Getting to know ourselves well: a question of being bold? The sensitive line
Last week, I saw the movie Marguerite, which tells the story of a wealthy woman, a lover of music and the opera, who is convinced of her talent as a singer. Her entire life revolves around music and she aspires to become a great soprano. Marguerite feels like one of the greats. She regularly sings for her circle of friends, convinced of her natural gift, which she goes to great lengths to perfect with dedication and discipline. Nevertheless, the reality is that Marguerite, although nobody wants to tell her the truth, is not a great singer. And not even her own mother, unmoved and tired, will allow her to continue with her fantasy. Still, one day, the opportunity arises for her to sing in the opera before a large audience. Marguerite, fighting off the emotions of excitement and fear, starts her performance but, in just a few minutes, the astounded, amazed audience begins to laugh and sarcastically poke fun at her. She, almost unconscious of what is happening around her, ends up fainting (first defense mechanism, used to flee reality) and is taken to a hospital where she is admitted.
The film takes place at the time of the first gramophones –the twenties– and her specialist doctor decides to record her voice so that she can be made to see reality. Marguerite is flooded with happiness. She has the privilege of being able to hear her own voice. The music harmoniously starts to sound and eventually gives way to her singing. That is when –to her amazement– her voice sounds harsh, toneless, off beat, and lacks rhythm and beauty. The expression on Marguerite’s face changes from happiness to surprise, from surprise to horror, and from horror to death. Marguerite collapses and falls when faced with the evidence of her “reality.”
And that’s what has made me think today about the concept that we know as “the sensitive line.”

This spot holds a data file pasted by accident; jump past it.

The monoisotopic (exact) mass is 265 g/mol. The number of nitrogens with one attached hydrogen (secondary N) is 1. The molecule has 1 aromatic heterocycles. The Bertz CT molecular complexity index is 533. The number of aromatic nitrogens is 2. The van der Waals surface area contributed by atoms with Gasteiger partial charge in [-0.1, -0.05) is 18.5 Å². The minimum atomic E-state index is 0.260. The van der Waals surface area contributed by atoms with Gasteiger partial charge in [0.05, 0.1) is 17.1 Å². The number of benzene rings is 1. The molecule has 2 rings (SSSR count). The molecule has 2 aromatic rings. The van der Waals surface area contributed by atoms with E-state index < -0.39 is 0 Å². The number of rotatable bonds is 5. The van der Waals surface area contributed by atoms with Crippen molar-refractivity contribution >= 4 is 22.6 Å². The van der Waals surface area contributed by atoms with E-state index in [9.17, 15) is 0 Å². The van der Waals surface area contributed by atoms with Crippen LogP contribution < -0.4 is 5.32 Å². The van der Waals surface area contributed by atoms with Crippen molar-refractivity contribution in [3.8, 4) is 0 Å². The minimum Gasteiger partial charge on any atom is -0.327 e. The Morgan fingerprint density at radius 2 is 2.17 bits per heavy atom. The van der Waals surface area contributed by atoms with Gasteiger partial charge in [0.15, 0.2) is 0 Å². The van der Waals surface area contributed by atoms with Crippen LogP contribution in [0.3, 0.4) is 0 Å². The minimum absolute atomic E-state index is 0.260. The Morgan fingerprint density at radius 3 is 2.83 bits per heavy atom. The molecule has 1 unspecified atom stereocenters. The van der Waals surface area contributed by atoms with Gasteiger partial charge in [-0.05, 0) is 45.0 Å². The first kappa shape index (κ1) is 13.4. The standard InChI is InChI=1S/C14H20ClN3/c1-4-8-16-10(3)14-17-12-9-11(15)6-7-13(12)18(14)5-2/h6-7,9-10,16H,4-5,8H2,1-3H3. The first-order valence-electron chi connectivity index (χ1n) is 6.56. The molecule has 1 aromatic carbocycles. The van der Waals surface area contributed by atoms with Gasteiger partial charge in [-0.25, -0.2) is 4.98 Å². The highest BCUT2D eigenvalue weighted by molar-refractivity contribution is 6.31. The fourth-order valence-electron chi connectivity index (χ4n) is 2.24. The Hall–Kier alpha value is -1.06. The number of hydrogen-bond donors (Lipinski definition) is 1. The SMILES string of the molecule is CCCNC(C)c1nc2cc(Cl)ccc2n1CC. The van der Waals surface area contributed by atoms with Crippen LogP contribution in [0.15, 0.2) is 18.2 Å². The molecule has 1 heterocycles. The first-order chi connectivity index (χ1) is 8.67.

Anyone who knows me knows that, in my professional practice, personality evaluation is an indispensable tool to guide people towards change.
Self-awareness is a decisive factor in determining success in the life of the individual. Knowing oneself and accepting oneself are basic requirements for health and wellbeing.
Without a clear consciousness of ourselves, we cannot improve or develop the lifestyles we want in accordance with our true potential. There are many individuals who, out of touch with their true potential, seek multiple alternatives before going through an exhaustive evaluation of themselves. It makes us uneasy to find out that we are not everything we’d like to be and, thus, we deny our ability to grow and improve.
In fact, it is proven that individuals who have greater self-awareness are healthier, perform better in professional and personal contexts, develop leadership skills, and are more productive at work (Whetten and Cameron).
Even so, there still appears to be resistance to the possibility of being evaluated neutrally and objectively. We don’t want our weaknesses to be exposed; things that we fear could put is at a disadvantaged or inferior position. Thus, we run from awareness of ourselves.
In the words of Maslow:
“We tend to be afraid of any knowledge that could cause us to despise ourselves or make us feel inferior, weak, worthless, evil, shameful. We protect ourselves and our ideal image of ourselves through repression and similar defenses, which are, essentially, techniques by which we avoid becoming conscious of unpleasant or dangerous truth.”
However, this resistance is the negotiation of our better half, of our talents, of our finest impulses, of our highest potentials, of our creativity. It’s the fight against our own greatness.
And it is here, when faced with the negotiation of what could imply true awakening –”Who am I?”– where the concept of the “sensitive line” comes in.
This is the point at which we, as individuals, when faced with information about ourselves that could contradict our own self-concept, become defensive.
When we feel threatened, when we face uncomfortable information or uncertainties, we tend to become rigid. We duck down, we protect ourselves, and we avoid risks (Whetten and Cameron).
Self-awareness is the first aptitude of emotional intelligence. When we know ourselves and recognize where we are at today, we know how to identify what is stopping us on our path towards personal satisfaction and a fulfilled life.
The life that we will live tomorrow is built by us with our mind of today. If we reject today with the multiple defense mechanisms that we use to keep from seeing that “today” (things that we can’t admit or accept), our tomorrow may shy further and further away from our true potential and we may live a life that we don’t want –or that we wouldn’t want– to live.
“Knowing others is intelligence; knowing yourself is true wisdom.”